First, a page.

There's approximately 91,500 btu's in a gallon of propane. I have a 12 cu/ft Norcold refrigerator that burns 2400 btu/hr. So one gallon of propane will last about 38 hrs. However that's if the refrigerator runs constantly. Again, assuming it runs for 8 hours out of a 24 hr. period a gallon of propane should last about 5 days. Naturally it all depends on how hot the outside temperature is, how full the refrigerator is, the temperature setting and how often you open the door. If you have a 30 gallon propane tank it should last about 150 days.
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Old 05-12-2010, 05:54 PM   #6
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Originally Posted by RJay View Post
Well assuming this is a serious question here goes.

There's approximately 91,500 btu's in a gallon of propane. I have a 12 cu/ft Norcold refrigerator that burns 2400 btu/hr. So one gallon of propane will last about 38 hrs. However that's if the refrigerator runs constantly. Again, assuming it runs for 8 hours out of a 24 hr. period a gallon of propane should last about 5 days. Naturally it all depends on how hot the outside temperature is, how full the refrigerator is, the temperature setting and how often you open the door. If you have a 30 gallon propane tank it should last about 150 days.
Lots of good numbers but my experience is this...I've owned my mh for 32 months. When I bought it the propane tank was full. Since then I've filled it twice, first time it took 16 gallons and the second twelve. I have 25000 miles and the refer is on propane all those miles. I must have the "green" unit. Maybe I'll get a rebate check.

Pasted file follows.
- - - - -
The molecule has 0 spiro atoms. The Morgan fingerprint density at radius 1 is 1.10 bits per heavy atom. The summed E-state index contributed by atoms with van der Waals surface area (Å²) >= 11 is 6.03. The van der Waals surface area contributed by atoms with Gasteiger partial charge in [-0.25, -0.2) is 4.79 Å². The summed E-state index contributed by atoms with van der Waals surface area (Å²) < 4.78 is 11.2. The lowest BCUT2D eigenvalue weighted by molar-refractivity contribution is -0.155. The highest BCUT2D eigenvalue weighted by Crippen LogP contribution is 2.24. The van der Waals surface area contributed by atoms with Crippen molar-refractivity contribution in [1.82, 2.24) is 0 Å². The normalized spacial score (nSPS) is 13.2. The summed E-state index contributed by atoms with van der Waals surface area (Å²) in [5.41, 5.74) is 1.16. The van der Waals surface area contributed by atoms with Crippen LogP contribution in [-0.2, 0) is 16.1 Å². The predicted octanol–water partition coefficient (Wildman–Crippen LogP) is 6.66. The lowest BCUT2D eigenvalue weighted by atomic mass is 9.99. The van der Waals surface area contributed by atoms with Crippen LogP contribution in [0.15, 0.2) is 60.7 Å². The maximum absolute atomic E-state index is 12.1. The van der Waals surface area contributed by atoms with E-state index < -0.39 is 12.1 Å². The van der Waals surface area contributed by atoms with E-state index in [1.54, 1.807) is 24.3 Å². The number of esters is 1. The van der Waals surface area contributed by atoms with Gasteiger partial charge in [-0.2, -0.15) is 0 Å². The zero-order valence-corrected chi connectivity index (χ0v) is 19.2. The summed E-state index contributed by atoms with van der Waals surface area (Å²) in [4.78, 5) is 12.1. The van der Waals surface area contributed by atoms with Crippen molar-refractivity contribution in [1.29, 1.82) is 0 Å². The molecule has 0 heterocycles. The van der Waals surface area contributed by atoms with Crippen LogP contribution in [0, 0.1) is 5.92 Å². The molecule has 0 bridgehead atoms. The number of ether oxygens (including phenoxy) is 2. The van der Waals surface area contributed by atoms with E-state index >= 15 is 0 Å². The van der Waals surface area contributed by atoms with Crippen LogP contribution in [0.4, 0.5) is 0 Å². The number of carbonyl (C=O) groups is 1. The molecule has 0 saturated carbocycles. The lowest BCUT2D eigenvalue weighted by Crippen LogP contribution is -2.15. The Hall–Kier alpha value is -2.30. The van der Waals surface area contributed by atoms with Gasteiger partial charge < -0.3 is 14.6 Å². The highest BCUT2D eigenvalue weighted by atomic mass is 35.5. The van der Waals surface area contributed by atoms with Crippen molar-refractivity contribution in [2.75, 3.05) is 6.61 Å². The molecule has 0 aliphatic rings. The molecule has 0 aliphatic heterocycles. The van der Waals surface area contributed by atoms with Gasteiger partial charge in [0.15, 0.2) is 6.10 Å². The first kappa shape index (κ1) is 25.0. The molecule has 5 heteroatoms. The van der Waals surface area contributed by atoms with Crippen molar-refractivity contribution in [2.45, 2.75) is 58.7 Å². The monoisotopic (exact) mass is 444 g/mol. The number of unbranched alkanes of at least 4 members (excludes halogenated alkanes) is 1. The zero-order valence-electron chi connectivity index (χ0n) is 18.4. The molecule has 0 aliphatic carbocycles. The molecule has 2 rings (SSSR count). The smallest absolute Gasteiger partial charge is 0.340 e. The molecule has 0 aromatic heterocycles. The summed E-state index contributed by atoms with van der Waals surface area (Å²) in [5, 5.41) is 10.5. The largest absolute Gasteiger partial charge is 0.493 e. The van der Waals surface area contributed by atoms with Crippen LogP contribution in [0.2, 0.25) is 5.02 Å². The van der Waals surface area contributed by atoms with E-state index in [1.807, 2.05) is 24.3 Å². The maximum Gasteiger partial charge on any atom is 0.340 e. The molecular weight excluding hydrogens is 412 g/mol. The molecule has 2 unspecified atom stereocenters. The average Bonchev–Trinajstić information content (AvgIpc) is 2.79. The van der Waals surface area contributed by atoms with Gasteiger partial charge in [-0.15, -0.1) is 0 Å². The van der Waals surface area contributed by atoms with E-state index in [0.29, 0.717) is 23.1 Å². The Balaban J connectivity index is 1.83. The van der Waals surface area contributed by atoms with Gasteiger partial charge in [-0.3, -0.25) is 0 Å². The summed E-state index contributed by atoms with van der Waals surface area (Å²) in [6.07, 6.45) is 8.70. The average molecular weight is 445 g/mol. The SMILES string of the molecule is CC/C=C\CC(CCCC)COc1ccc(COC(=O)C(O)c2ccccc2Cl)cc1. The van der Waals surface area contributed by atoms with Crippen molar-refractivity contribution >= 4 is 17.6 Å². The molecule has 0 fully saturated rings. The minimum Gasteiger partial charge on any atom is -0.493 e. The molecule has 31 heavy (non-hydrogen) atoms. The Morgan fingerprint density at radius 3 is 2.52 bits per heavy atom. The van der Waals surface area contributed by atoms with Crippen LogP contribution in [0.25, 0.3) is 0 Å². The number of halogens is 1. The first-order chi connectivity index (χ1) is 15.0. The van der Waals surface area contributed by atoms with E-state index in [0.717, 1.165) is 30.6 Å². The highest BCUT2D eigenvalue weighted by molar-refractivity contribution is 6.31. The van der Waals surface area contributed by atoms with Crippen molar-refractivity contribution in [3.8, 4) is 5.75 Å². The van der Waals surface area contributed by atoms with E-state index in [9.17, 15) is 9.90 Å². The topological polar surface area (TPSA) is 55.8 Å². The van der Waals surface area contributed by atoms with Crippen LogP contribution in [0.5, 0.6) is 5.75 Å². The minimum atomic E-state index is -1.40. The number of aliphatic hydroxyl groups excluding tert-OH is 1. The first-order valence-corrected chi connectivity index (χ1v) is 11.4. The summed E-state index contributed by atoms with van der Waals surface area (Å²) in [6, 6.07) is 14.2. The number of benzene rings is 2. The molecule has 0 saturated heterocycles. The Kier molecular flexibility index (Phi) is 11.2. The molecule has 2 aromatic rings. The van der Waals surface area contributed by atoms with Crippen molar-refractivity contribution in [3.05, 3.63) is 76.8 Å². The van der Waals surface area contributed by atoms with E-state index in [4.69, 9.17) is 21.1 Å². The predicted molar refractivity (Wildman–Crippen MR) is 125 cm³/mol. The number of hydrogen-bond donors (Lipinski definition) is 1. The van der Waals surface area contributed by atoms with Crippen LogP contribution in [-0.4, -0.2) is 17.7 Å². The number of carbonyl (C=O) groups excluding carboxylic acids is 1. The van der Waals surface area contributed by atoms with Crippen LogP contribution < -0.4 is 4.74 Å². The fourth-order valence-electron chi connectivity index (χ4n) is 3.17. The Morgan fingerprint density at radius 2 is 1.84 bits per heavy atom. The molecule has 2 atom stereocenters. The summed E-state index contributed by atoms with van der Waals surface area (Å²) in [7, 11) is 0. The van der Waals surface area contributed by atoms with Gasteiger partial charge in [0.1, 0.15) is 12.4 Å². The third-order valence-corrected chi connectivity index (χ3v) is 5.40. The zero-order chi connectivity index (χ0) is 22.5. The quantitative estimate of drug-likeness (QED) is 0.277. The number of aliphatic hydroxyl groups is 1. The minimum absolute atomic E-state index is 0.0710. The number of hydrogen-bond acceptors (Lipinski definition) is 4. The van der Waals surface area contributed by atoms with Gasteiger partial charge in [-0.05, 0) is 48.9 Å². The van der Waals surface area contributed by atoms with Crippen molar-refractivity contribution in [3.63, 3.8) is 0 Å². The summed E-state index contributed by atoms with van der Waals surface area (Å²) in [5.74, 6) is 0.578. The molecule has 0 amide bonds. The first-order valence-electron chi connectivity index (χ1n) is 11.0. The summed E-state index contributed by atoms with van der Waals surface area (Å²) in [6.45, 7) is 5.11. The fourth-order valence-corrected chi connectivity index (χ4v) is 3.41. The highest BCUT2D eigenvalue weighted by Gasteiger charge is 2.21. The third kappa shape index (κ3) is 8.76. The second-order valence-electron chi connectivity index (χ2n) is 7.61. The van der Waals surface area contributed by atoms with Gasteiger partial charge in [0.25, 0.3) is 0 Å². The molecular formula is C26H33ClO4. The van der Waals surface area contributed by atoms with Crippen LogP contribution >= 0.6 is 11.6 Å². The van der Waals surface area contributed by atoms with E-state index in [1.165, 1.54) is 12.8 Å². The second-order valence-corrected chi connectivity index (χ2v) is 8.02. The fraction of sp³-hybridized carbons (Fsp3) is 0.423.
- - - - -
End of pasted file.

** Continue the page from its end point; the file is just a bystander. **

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Old 05-12-2010, 08:57 PM   #7
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I say ''Bull Short'' on burning you coach by running your refrigerator on propane while traveling. I have been camping for 15 years and I always run my unit on propane except when plugged into shore power. Concerning ''burning your coach'' think about this. You have got 75 gallons plus of gasoline under the coach in a tank that is thicker than a beer can. If this puppie is gonna ''flame'' that will probably be the source of danger. Also, I carry full coverage and full replacement insurance on the old sow .........
One more thing.. I Never Turn off MY Refrigerator... NEVER, except to maintain the burner.

Nuff said ...
Seajay the sailor man ...
ps to Jim...... Them folks on the ''other forum'' have on shorts that are way too tight.........
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Old 05-12-2010, 09:46 PM   #8
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How much propane---